Innovation

Musk Reads: New Cybertruck details emerge

Musk reveals more about the Tesla Cybertruck; the United States could run entirely on solar; and a shattered Cybertruck window leaves doubts.

Musk reveals more about the Tesla Cybertruck; the United States could run entirely on solar; and a shattered Cybertruck window leaves doubts. It’s Musk Reads: Tesla Edition #131.

A version of this article appeared in the “Musk Reads” newsletter. Sign up for free here.

Musk quote of the week

“Couldn’t afford to pay for repairs, so I fixed almost everything on that car from parts in the junkyard. Ironically, that’s me replacing broken side window glass. The circle is complete lol.”

Tesla

Musk released new details about the Tesla Cybertruck via Twitter this week. He confirmed that the new car will pump the HVAC to the truck bed while the tonneau cover is closed, which is ideal for camping. The rear will “probably” be accessible from the second row. Musk also confirmed the Cybertruck would “partially” offer the Bioweapon Defense System seen on the Model S and X, absent from the Model 3 due to space constraints. Cybertruck production is set to start in 2021.

Could Tesla’s Berlin Gigafactory produce an impressive number of cars per year? Germany’s Bild reports that the fourth factory could make up to 500,000 cars per year. That’s similar to the planned output for the Shanghai Gigafactory. For comparison, Tesla has produced around 800,000 cars in its entire existence. Model 3 and Model Y production are expected to start in Berlin in 2021.

The United States Congress is considering big changes to the EV tax credit rules. Under proposed guidelines, automakers that sold more than 200,000 EVs in the US would see their customers’ federal tax credits drop from $7,500 per buyer to $7,000. A new threshold at the 600,000 mark would phase out the remainder over one year. The proposal could prove critical as Tesla gears up to release the Cybertruck and Model Y.

Tesla solar

Musk’s idea to cover a patch of the United States in solar has sparked a conversation. According to analysis by PV Magazine, the country could meet 108 percent of its electricity demand through a combination of rooftop, window, and floating solar panels. Alternatively, the country could meet the goal solely by relying on parking lot covers.

Tesla plans to deploy a big battery in Alaska. The Battery Energy Storage Systems, installed at the Soldotna Generation Plant, will be able to store 93 megawatt-hours of power. The Homer Electric Association claims the project, when it goes live in 2021, will enable the association to use more renewable energy. Tesla previously completed a 129-megawatt-hour battery in South Australia, which ranked at the time as the world’s largest lithium-ion battery.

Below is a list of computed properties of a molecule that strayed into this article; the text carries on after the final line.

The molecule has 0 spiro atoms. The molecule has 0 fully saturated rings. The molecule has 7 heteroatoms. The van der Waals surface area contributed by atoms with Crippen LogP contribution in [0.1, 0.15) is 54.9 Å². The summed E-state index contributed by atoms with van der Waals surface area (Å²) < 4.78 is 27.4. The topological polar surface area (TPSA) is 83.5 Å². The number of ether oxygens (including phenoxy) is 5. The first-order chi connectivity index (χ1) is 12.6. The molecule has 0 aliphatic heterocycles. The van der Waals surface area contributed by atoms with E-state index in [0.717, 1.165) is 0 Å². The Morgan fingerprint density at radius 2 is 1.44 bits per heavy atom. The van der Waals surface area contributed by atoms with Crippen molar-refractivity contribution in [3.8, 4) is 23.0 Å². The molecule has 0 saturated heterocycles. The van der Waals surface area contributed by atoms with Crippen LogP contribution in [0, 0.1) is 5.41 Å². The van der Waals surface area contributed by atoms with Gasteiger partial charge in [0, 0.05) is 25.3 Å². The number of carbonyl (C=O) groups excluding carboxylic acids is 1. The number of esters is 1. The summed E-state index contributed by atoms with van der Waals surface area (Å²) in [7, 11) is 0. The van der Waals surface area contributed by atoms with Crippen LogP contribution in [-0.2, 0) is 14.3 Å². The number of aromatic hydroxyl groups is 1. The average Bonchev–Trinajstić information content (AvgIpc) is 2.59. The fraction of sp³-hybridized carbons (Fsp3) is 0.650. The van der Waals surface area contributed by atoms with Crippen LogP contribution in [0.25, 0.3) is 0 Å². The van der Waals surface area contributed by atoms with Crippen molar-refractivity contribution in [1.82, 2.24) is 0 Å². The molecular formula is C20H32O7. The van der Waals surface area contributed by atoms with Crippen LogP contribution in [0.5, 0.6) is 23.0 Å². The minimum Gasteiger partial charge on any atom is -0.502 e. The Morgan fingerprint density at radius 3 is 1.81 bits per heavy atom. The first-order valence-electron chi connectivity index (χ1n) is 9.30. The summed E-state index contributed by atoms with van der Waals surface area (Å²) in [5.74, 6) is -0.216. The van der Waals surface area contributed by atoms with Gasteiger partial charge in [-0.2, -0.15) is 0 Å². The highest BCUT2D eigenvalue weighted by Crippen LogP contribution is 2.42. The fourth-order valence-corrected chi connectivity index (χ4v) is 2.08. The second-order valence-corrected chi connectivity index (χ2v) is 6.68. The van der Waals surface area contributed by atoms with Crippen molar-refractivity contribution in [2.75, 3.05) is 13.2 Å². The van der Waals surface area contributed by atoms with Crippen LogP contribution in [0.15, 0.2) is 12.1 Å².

What’s next for Tesla: Tesla is expected to host a Battery Investor Day on an undisclosed date. After the Cybertruck launch, Musk stated that the company wouldn’t be unveiling any new products for a while, so this could be one of the biggest reveals in an otherwise quiet 2020.

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Musk Reads mailroom

Paul Grund writes:

*Lots of drivers leave their trucks outside overnight. In New England where I live, a truck left outside at night between November and April is often coated with ice in the morning. I foresee trouble opening and closing the Tesla bed cover under these circumstances, because ice will freeze in the cover rails and in the slot through which the cover passes.

What an annoyance it would be to have to put a tarp over the cover and antifreeze the rails every night!

Maybe Tesla will rigorously test the cover under these conditions and devise a fix, but the shattered windows at the reveal leave doubt about Tesla testing thoroughness.*

Musk claims that the window shattered because the team hit the body of the vehicle first, disrupting its internal strength. Was he right? Questions like these, and about anti-freezing the rails, may only become clear once the truck launches.

Got any comments or queries? Don’t forget to send them over to muskreads@inverse.com.

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